My guide, a birdwatcher, couldn’t disguise his excitement at the return of life we were seeing all around us. The rainforest at Russett Park in Kuranda was once eerily quiet, but now, in a place where birds and insects had been stripped away, they are returning.
Yellow crazy ants had denuded this tropical rainforest of its most vibrant lifeforms. The ants, most likely introduced through the careless movement of soil, had infested the area of rainforest bordering the Barron River and from there these rafting ants spread downstream to take over new sites.
In the middle of a typically wet north Queensland summer we are seeing plenty of evidence that the yellow crazy ant eradication program is hitting its straps. Native green ants are returning, as are azure kingfishers, and the number of yellow crazy ants being caught in survey bait traps is falling.
How did this happen?
The volunteer, community-based Kuranda Envirocare, working with funding from Terrain NRM, mobilised a extraordinary and highly effective response to this serious environmental invader.
Coordinating volunteers, green army teams, indigenous rangers, in-kind contributions from council, and advice from the Wet Tropics Management Authority and James Cook University, the yellow crazy ant community taskforce has contained and reduced the local yellow crazy ant infestation.
The key to the community taskforce’s success has been letting community volunteers and local property owners lead on-ground surveillance and control work backed up by professional scientific advice. It’s a model that has great application elsewhere.
For such an ambitious program, setbacks are part and parcel of the job. They are not considered a reason for ending the program but instead treated as lessons from which to build.
The program continually fine tunes its awareness efforts, to aid both surveillance and improve quarantine measures. It is this openness of the community taskforce to review its own processes and its ability to deliver a creative community-led response that means their model deserves replication.
Beyond Kuranda, the prospects of eradicating yellow crazy ants from the much larger infestation in the Cairns region remain positive, but only if full funding is maintained to support eradication efforts led by the Wet Tropics Management Authority. What is extremely worrying is the range of other yellow crazy ant infestations in Queensland that are receiving no attention at all.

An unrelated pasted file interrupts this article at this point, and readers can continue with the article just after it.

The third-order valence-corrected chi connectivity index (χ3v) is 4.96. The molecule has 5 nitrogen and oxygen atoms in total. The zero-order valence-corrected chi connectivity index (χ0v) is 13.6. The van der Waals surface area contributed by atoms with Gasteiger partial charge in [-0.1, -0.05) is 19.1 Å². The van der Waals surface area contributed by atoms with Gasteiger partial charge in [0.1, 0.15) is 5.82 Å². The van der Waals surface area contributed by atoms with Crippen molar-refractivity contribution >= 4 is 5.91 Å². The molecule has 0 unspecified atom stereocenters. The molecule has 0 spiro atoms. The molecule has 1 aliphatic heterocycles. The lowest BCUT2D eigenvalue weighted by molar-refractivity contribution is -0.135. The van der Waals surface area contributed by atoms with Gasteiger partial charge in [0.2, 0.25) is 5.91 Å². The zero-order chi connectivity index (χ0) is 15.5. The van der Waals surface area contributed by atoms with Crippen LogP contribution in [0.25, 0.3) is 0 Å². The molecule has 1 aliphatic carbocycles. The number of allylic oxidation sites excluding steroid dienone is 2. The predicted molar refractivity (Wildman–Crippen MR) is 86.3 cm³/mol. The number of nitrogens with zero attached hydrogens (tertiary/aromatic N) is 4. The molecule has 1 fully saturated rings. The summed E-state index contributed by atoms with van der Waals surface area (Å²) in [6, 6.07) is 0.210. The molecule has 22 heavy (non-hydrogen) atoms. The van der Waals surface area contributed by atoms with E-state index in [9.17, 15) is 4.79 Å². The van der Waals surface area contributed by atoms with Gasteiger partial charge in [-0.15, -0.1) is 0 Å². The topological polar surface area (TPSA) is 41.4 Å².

At Nome, south of Townsville, a 40 hectare infestation was essentially ignored until January this year. We visited the property in December last year when ant densities were very high and the ants were infiltrating not just local bushland but residential premises as well.
The Townsville City Council, with advice from CSIRO, conducted a full survey of the site and applied for funding through Queensland’s Feral Pest Initiative to conduct a quarantine and control program. The funding application was successful but the funds can only be used for survey work, work the council has already carried out.
This is a perfect example of a site where a community-led eradication modelled on the Kuranda Envirocare approach would be very cost effective. Sufficient funds are already available but they are tied up in bureaucratic restrictions.
One step from Fraser Island
Yellow crazy ants have also been found at Hervey Bay, approximately 400km north of Brisbane and just a short boat trip from the World Heritage-listed Fraser Island.
We know the infestation was treated in 2012, but have yet to obtain results of the last crazy ant survey conducted in the region. The infestation was close to Hervey Bay marina, a natural stepping stone for the ants if they were to ever invade Fraser Island. If that ever happens, we can expect a huge loss of native wildlife.
Brisbane has also seen many yellow crazy ant infestations, but again little to no surveillance work is occurring, even in relation to wetlands, bushland corridors and nature reserves.
Part of the solution
The Kuranda experience, which mobilises community and science-based forces as part of a broad-reaching pincer movement against dangerous new invasive species like yellow crazy ants, is clearly a model that could be taken up across Queensland and the rest of Australia.
Property owners, community groups and volunteer teams working together with the support of local governments, natural resource management groups and scientific experts can create a highly effective force in the fight against invasive species.
Making communities part of the solution creates local interest in protecting their patch of bushland, coastal area or marine hotspot, and may be the only realistic way we can deal with the volume of invasive species threats emerging in Australia.
The Kuranda Envirocare team are continuing their work in the rainforest. What they are doing should be an inspiration for us all.